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Sorry, Fresh Out of Weapons... Would You Like Another Vietnam Instead?
July 5, 2003
By Brad Odland

Review the ads in your Sunday paper and you will find a cornucopia of great deals. Top brand home theatre systems and drastically reduced prices, sofa sets at unheard of prices. But when you get the store the clerk tells you, "Sorry, the last one sold not fifteen minutes ago." You shrug and promise yourself to be more diligent next time and then you proceed to look at the more expensive items still available.

This method has been used and abused by retailers for years. The idea is to get people through the door - once there you can then use pure salesmanship and personality to "up-sell" to an item with higher profit margins. We all understand this and accept it as part of the discount retail game. Do we like it? No, of course we don't.

George W. Bush has taken this to new level. Bush advertised the invasion of Iraq as a way of keeping us and the middle east safe from an attack by the evil regime of Saddam Hussein. The attack was imminent. Nuclear weapons were only months away. Saddam's invasion plans were ready to roll. His missiles were lined up and ready to fire. His stealthy drone aircraft were awaiting the order to begin dropping deadly anthrax spores on unsuspecting Israelis.

Many in America walked right into George Bush's store and were willing to accept that the world was in grave danger from an evil man bent on global domination. But now it seems that what we went into the store for is no longer there. So now we are nonchalantly told that Iraq is out of stock on WMDs - would we be interested in accepting another Vietnam instead?

It has become clear that the administration selected intelligence information that promoted the claim of existence of viable ongoing weapons programs with the direct purpose to sway public opinion. The administration assumed that weapons were probably going to be found once invasion began. So it began and it "finished" in a few short weeks with the proclamation by George W. Bush on the deck of the most powerful naval vessel in the world that "major military operations in Iraq have concluded." Now the real war has begun. The one hidden from view.

Yes, there is still a war going on in Iraq, and so is the bait and switch sales pitch. We now realize that a new phase of war has begun - guerilla war. Just like that coveted TV in the Sunday ads, the Iraq war was supposed to be quick, easy and inexpensive. Did we really think that we would actually get that? What we have now, after we've brought the box home, is a big screen behemoth with huge monthly payments stretched out over an indefinite period. Comparable to what Secretary of Defense Donald Rumfeld said as the realization of a longer engagement unfolded, "forces will remain in Iraq for as long as it takes..."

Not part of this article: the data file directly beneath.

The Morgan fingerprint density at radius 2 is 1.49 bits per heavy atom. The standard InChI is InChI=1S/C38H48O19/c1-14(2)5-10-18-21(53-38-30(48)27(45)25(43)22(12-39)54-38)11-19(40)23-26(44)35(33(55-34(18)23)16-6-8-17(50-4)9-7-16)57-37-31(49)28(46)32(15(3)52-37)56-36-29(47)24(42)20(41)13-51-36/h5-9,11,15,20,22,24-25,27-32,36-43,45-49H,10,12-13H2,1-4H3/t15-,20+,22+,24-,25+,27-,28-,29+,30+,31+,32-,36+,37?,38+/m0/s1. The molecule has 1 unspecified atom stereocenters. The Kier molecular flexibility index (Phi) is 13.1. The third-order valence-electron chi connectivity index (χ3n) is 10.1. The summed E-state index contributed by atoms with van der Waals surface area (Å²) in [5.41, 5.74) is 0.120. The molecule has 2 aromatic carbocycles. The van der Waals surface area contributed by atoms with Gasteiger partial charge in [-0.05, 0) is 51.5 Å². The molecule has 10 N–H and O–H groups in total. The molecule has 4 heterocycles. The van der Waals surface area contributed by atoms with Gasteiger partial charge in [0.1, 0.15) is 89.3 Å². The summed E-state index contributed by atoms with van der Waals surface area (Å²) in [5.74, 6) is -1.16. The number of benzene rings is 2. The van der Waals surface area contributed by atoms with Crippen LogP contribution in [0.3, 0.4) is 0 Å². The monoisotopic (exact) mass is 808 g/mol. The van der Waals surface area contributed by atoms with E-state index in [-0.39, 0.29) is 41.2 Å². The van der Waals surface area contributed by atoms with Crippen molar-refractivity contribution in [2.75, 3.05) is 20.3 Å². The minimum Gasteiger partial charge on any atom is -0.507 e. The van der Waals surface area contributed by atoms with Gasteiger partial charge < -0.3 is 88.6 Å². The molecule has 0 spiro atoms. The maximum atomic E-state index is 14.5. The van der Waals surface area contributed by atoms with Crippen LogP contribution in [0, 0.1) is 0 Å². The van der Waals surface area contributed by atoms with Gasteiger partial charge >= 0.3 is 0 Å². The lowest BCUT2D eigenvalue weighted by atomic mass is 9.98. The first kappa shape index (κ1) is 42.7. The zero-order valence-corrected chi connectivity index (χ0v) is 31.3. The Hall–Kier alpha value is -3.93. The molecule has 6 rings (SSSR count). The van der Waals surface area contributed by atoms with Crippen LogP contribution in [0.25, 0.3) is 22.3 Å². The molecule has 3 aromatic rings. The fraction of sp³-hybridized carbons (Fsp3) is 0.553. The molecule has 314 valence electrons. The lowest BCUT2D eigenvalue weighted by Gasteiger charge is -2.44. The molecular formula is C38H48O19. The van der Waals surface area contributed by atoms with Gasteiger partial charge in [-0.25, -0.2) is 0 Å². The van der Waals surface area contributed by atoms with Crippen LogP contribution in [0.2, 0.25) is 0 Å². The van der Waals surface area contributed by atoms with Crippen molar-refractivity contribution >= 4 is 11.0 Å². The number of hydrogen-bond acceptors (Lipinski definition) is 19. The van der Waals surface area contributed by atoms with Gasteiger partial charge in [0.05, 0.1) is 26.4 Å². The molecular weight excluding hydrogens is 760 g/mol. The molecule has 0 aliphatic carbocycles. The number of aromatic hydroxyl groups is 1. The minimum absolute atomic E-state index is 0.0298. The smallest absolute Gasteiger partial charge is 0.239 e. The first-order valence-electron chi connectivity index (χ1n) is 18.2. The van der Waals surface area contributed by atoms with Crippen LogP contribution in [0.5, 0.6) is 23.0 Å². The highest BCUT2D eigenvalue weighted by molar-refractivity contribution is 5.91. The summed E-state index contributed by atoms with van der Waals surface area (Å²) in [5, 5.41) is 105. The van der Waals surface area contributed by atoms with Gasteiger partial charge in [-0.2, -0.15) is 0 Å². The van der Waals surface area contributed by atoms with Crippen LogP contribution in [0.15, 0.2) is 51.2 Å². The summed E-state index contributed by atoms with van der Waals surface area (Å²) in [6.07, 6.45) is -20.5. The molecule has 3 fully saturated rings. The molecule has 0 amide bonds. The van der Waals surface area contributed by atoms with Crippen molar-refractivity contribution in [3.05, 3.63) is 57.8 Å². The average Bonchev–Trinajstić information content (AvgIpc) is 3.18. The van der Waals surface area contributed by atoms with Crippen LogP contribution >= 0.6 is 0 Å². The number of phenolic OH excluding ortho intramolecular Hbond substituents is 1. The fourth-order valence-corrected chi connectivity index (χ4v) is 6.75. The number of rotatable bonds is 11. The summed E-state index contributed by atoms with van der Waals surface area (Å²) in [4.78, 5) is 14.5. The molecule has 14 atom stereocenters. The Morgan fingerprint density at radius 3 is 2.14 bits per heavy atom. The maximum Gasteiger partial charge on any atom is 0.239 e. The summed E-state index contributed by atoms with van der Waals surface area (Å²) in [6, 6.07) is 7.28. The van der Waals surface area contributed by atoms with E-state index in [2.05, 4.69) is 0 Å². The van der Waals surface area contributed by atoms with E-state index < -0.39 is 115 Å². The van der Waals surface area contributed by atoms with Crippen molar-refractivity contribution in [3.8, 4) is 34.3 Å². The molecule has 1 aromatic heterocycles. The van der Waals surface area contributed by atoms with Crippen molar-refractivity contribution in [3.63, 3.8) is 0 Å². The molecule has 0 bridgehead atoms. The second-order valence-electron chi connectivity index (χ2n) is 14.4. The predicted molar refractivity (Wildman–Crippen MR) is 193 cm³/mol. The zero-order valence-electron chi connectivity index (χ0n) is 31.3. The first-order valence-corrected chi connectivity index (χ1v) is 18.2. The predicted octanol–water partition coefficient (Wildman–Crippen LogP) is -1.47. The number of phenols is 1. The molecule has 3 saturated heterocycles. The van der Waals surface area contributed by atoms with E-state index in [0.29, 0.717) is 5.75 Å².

I am sure our young men and women are overjoyed with the prospect of an extended tour in Iraq. Patrolling in armored vehicles, scanning the fields for signs of enemy activity, dropping into hot LZ's, evacuating wounded from the most recent operation to sustain peace in the region. At no point does one feel safe. Any moment you could see your buddy next to you take a bullet in the face or have a full metal jacketed round punch a clean hole through your Kevlar vest and chest. What could be more honorable than to be killed by a bullet fired by a 12-year-old in an unnecessary war? Sound familiar? Have we forgotten?

"Regime change in Iraq," "Saddam must disarm," "Remember September 11th," "United We Stand," "God Bless America" - all slogans used to win the hearts and minds of the American people. It worked. But then it doesn't take much to win shallow hearts and narrow minds.

George W. Bush sold the American people an Iraq war for increased security and world peace. Now we have a sustained, open-ended war and a world that is anything but peaceful. But that doesn't really matter to Bush. What matters is that he surpassed his sales quota and will get a nice bonus from his employers.

"Thank you so much...would you like to purchase an extended warranty too? It's good through 2008!"

Brad Odland is a concerned citizen and Unitarian Universalist in Waukesha, Wisconsin.

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